Q’s With Pansy Division’s Jon Ginoli On Touring With Pride For 30+ Years

The Boys In The Band: Pansy Division, who have toured since the early ’90s, performing at San Francisco Gay Pride parade on June 30, 2019. (Photo by Meera Fox/Getty Images)

As co-founder, guitarist and singer/songwriter of legendary punk rock band Pansy Division for more than 30 years, Jon Ginoli has had front-row seats to touring as an out loud proud artist. From crisscrossing the country in a van and sleeping on floors to playing arenas with Green Day and now flying out for long weekends, Pollstar caught up with Ginoli to discuss his touring experiences just as the band is kicking off its 2023 tour celebrating the 30th anniversary of their groundbreaking debut, Undressed.

Pollstar: I read Pansy Division played 976 shows over 30 years, is that right?

Jon Ginoli: Yeah and most of those were in the first 10 years, I think we had 800 in the first 10 years.

Can you talk a bit about the experience of touring in the ’90s? Was there a lot of discrimination and bias then?
It was almost nothing. There have been a few times where people were really mad, especially when we opened for Green Day. But the Green Day experience was mostly a very mixed audience. It was rare that an audience completely hated us or completely loved us, for that matter. It was always mixed. The memories of somebody attacking us or trying to attack us, it’s a handful of situations out of all those shows. But people defended us and we didn’t get in trouble, but there’s always that potential.

Do you have concerns now as the political winds sadly seem to be shifting?
In today’s climate, well, I do, but I always have. The thing is, it seemed like when we started, our band could be a potentially dangerous weapon, going out there and irritating certain people, but also inspiring others. That was the point. Now it seems like not much has changed and that’s really sad, but we’ll play where we want to play. We went to Texas right before the pandemic.

There’s probably more LGBTQ+ artists today and more acceptance than when you started – did you get a lot of gratitude from fans when you started?
Oh, yes, and we and we still do. The thing that’s the same about then and now is that there’s always new people coming along, hitting a certain age where they want to explore our ideas and music and we still get people discovering us and talking to us about it.

A big difference was the era of the HIV crisis. When we were first going out on tour, there was nothing you could take to save yourself if you got HIV and nothing that you could take that was preventative. And now we have both those things. In a lot of ways, things are so much better than they were in the 90s. And acceptance is much more widespread across the country.

When you first toured in the ’90s, were you sleeping on people’s floors?
Most of the time, yeah. We couldn’t have made a living if we were paying to stay in hotels every night. We did look to people to stay with. People are frequently happy to do that. And because we toured regularly, there were some places that were regular stops where people would say, “Whenever you come to town, just let us know.” Sometimes that helped us pick where we were going to tour.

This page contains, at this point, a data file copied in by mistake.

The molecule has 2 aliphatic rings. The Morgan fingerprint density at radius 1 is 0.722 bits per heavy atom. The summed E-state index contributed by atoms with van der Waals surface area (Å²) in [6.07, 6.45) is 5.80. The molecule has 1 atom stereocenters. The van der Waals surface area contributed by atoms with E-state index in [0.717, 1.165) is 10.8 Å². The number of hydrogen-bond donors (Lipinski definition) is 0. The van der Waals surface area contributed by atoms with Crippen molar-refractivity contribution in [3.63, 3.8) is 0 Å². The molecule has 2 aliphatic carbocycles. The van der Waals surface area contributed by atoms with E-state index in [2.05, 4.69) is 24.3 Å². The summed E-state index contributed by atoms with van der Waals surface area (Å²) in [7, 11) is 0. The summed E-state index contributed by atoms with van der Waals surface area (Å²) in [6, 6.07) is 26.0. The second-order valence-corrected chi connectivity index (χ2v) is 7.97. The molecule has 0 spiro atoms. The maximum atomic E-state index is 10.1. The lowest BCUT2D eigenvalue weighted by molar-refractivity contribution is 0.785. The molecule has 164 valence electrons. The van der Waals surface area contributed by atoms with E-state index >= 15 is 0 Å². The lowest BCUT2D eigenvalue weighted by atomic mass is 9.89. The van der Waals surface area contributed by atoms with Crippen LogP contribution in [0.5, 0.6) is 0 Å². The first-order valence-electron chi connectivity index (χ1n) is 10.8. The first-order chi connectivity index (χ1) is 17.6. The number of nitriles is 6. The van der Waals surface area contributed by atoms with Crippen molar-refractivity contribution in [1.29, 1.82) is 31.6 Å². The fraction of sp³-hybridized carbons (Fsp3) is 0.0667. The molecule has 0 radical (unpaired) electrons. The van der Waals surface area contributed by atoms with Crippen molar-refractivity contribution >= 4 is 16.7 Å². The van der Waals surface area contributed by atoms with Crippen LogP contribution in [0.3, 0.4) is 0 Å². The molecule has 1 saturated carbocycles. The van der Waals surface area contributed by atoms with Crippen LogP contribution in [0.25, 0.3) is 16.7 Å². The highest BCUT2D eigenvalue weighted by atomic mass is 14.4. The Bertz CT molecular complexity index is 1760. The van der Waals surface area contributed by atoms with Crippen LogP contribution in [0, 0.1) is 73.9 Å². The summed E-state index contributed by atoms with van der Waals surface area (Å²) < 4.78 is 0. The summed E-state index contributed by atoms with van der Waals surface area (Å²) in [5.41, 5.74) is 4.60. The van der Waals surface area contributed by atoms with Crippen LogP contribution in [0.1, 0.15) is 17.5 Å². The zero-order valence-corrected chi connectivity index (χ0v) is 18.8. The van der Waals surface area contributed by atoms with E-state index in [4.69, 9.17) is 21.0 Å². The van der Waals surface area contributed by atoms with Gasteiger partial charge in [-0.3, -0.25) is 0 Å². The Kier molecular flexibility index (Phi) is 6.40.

It was probably also a good local promotional vehicle.
Yeah, without word of mouth, our band has no success. Without people talking about us and caring about us, we wouldn’t have gotten very far. At this point in our careers, we’re staying in hotels because we’re older and we really did pay our dues. And now it’s nice to be able to take a step up in terms of how we treat ourselves when we’re traveling.

What year did you go out with Green Day?
That was ’94. That was the year our second album came out. We started touring with them in the summer when they were playing like 800-1,000 seat places, all of it pretty much sold out because during the six weeks between when they had booked the tour and the shows came around, that’s when they got big on MTV. So we finished our tour in August. They went off to Europe and came back at the end of October. And then we opened for them again, but they were headlining arenas. So that was quite an adjustment.

How was playing arenas?
We learned fast how to play to that many people. A lot of it is doing a lot more running around the stage, making a lot of gestures. We’re used to conversing with the crowd, which you can’t do in an arena. So we had to adjust what we said and how we projected ourselves and inject our personality to get over to a larger number of people.

How are you approaching this new tour?
Because we’re scattered all over the country, we don’t play as much as we would like to. Instead of getting into a van and driving around the country, we fly to different cities, play three-day weekends and drive ourselves in a minivan.

It’s not the all-encompassing, sacrifice the rest of your life to go on tour situation that it used to be. We could play more shows. We just don’t have time. We’ve all got lives and now that we’re between our late 40s and our early 60s, we are much more settled, so music is not our full-time pursuit. But my God, to be able to still play and have people want to come see us after 30 years is just wonderful.